By a vote of 15 to 8, the U.S. Senate Committee on Energy and Natural Resources has approved the American Clean Energy Leadership Act, which includes a 15% by 2021 federal renewable electricity standard (RES).
Notably, the 15% provision is less aggressive than the 20% RES that the American Wind Energy Association (AWEA) supported and much less substantial than the 25% by 2025 RES touted by President Obama.
The Senate bill applies to utilities that generate more than 4 million MWh annually, but would exclude most co-ops. A provision of the Senate bill allows 4% of the requirement to be met through energy-efficiency measures.
Last month, as part of the American Clean Energy and Security Act of 2009 (H.R.2454), the U.S. House Committee on Energy and Commerce proposed a 15% by 2020 renewable energy requirement, but that bill also contains several loopholes that could water down the 15% requirement.
Moreover, the Senate bill contains a transmission provision that gives the federal government the authority to override state objections to expanding transmission lines and establishes an independent agency to spearhead government clean energy investments.
‘We look forward to working with Sen. Bingaman and other supporters to strengthen the RES so that it will get new jobs created,’ Denise Bode, CEO of AWEA, said in a statement.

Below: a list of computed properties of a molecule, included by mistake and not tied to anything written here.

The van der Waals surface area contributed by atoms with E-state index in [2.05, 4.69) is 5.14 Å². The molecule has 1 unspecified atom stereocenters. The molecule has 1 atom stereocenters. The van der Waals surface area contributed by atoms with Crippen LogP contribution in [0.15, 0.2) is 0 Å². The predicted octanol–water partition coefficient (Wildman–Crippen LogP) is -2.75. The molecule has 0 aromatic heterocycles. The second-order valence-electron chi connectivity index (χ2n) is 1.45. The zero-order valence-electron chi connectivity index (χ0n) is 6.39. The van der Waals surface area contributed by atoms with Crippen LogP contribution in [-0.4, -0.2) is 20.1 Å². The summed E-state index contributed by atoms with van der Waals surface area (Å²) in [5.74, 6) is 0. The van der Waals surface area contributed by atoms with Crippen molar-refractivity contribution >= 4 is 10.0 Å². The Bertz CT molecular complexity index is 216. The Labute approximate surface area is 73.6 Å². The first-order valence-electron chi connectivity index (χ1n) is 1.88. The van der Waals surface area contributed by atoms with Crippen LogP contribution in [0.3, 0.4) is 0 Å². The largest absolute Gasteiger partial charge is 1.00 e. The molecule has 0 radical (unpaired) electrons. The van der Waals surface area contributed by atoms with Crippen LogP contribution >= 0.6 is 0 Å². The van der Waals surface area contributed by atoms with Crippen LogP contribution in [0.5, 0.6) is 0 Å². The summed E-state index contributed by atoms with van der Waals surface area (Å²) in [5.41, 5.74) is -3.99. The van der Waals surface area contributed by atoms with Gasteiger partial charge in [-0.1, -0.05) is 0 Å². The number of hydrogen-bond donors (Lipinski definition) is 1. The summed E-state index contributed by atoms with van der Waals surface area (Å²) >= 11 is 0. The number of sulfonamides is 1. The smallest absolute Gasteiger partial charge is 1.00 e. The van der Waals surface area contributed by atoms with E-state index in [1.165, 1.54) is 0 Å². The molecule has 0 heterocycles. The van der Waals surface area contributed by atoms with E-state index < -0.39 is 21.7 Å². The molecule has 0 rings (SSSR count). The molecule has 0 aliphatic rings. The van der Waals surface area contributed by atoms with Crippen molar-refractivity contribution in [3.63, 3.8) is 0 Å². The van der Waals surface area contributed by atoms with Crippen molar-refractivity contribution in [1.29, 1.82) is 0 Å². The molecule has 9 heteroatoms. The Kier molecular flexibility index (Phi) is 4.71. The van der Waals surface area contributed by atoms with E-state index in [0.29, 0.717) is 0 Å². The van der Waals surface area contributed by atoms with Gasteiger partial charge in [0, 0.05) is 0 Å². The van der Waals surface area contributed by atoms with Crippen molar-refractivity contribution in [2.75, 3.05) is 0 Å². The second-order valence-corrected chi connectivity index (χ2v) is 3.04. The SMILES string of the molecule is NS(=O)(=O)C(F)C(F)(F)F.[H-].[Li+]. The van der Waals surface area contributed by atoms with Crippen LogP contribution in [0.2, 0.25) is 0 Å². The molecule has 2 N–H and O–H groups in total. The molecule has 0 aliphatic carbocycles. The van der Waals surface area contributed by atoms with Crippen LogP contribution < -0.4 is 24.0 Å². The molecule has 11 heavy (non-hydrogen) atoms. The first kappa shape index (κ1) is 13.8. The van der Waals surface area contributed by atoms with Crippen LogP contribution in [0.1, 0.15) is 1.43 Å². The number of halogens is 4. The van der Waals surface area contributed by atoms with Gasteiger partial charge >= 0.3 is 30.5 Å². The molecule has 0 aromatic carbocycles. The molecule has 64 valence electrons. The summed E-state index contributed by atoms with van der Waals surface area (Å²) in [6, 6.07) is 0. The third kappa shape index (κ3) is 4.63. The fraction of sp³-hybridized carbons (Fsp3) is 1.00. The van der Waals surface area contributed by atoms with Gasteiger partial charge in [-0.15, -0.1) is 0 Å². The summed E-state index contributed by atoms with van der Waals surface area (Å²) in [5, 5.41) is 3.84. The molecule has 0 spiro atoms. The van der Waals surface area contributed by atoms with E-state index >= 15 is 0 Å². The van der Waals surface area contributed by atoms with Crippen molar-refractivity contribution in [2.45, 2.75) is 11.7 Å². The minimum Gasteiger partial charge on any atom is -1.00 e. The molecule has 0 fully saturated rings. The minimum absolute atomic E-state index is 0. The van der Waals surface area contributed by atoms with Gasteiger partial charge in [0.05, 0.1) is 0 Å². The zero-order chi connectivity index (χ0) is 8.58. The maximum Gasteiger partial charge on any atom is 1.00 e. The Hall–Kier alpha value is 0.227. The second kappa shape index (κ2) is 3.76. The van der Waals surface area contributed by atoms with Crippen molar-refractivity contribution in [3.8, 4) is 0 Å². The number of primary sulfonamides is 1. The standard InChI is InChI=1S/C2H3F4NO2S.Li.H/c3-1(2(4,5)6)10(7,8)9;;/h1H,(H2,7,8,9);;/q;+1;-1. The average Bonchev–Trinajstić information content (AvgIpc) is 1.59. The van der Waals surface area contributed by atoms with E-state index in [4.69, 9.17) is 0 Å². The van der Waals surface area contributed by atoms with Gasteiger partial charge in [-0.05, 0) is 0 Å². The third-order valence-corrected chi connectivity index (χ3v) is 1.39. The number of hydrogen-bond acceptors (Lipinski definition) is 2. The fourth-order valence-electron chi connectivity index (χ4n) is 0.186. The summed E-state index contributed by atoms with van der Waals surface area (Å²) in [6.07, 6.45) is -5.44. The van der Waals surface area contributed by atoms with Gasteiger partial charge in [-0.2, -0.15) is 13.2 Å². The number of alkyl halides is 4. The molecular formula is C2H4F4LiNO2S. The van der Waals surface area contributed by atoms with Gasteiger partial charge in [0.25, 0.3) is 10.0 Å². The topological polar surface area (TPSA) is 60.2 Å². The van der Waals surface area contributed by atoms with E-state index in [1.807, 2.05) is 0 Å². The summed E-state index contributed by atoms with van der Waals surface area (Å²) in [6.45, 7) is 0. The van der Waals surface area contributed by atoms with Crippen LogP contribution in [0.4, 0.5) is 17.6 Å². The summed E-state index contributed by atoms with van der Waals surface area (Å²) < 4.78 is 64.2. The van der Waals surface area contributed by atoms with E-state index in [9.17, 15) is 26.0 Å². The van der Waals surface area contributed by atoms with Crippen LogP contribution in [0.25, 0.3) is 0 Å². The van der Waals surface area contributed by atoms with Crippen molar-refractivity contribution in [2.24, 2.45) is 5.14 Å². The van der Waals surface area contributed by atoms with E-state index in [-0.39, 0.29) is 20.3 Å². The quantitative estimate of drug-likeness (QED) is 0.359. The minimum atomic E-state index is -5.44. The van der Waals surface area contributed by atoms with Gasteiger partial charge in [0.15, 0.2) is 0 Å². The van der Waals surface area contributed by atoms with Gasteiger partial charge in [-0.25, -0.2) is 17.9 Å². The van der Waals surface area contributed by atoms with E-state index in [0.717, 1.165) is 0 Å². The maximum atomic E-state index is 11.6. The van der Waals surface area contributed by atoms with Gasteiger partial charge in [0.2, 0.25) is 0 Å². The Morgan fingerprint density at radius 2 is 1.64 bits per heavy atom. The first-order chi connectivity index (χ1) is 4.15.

‘A meaningful national standard is urgently needed to encourage investment in renewable energy, create new jobs for Americans, diversify and secure our nation's energy supply and avoid carbon emissions,’ she added. ‘We appreciate [Bingaman's] work and the commitment of other senators on the committee who voted against amendments designed to weaken the standard.’
The Senate bill faces an uncertain future. Senate Majority Leader Harry Reid, D.-Nev., intends to combine the energy bill with a climate-change bill, which policy- watchers say will almost certainly draw opposition from coal- and manufacturing-heavy states. For its part, the House may vote on H.R.2454 as soon as this month.
Assuming the House bill passes, both the Senate's and House's energy bills would go into a conference committee to reconcile the two bills. However, that step may take some time, as ‘the Senate is not going to consider anything until September, at the earliest,’ according to Aaron Severn, AWEA's energy legislative manager.